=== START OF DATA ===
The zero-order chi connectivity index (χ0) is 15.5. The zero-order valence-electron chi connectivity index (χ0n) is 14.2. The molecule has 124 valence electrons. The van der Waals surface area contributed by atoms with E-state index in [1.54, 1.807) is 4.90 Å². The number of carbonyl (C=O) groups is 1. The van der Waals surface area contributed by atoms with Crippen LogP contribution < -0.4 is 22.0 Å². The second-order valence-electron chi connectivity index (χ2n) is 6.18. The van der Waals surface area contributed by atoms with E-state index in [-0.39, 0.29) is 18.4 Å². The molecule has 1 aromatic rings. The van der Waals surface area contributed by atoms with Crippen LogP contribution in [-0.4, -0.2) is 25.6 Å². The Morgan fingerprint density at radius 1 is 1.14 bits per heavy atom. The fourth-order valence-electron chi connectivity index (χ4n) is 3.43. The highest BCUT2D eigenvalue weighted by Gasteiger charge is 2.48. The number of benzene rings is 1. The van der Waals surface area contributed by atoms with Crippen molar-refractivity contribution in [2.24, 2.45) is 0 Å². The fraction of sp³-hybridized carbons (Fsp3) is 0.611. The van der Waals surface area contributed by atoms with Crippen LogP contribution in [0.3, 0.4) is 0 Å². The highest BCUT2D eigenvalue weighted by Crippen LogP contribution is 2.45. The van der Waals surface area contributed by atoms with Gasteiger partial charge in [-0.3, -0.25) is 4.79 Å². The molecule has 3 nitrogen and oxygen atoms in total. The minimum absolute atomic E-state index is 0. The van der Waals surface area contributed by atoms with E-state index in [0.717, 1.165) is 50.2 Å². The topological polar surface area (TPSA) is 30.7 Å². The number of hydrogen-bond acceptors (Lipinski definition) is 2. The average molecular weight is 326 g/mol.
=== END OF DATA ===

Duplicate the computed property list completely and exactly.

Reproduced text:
The zero-order chi connectivity index (χ0) is 15.5. The zero-order valence-electron chi connectivity index (χ0n) is 14.2. The molecule has 124 valence electrons. The van der Waals surface area contributed by atoms with E-state index in [1.54, 1.807) is 4.90 Å². The number of carbonyl (C=O) groups is 1. The van der Waals surface area contributed by atoms with Crippen LogP contribution < -0.4 is 22.0 Å². The second-order valence-electron chi connectivity index (χ2n) is 6.18. The van der Waals surface area contributed by atoms with E-state index in [-0.39, 0.29) is 18.4 Å². The molecule has 1 aromatic rings. The van der Waals surface area contributed by atoms with Crippen LogP contribution in [-0.4, -0.2) is 25.6 Å². The Morgan fingerprint density at radius 1 is 1.14 bits per heavy atom. The fourth-order valence-electron chi connectivity index (χ4n) is 3.43. The highest BCUT2D eigenvalue weighted by Gasteiger charge is 2.48. The number of benzene rings is 1. The van der Waals surface area contributed by atoms with Crippen molar-refractivity contribution in [2.24, 2.45) is 0 Å². The fraction of sp³-hybridized carbons (Fsp3) is 0.611. The van der Waals surface area contributed by atoms with Crippen LogP contribution in [0.3, 0.4) is 0 Å². The highest BCUT2D eigenvalue weighted by Crippen LogP contribution is 2.45. The van der Waals surface area contributed by atoms with Gasteiger partial charge in [-0.3, -0.25) is 4.79 Å². The molecule has 3 nitrogen and oxygen atoms in total. The minimum absolute atomic E-state index is 0. The van der Waals surface area contributed by atoms with E-state index in [0.717, 1.165) is 50.2 Å². The topological polar surface area (TPSA) is 30.7 Å². The number of hydrogen-bond acceptors (Lipinski definition) is 2. The average molecular weight is 326 g/mol.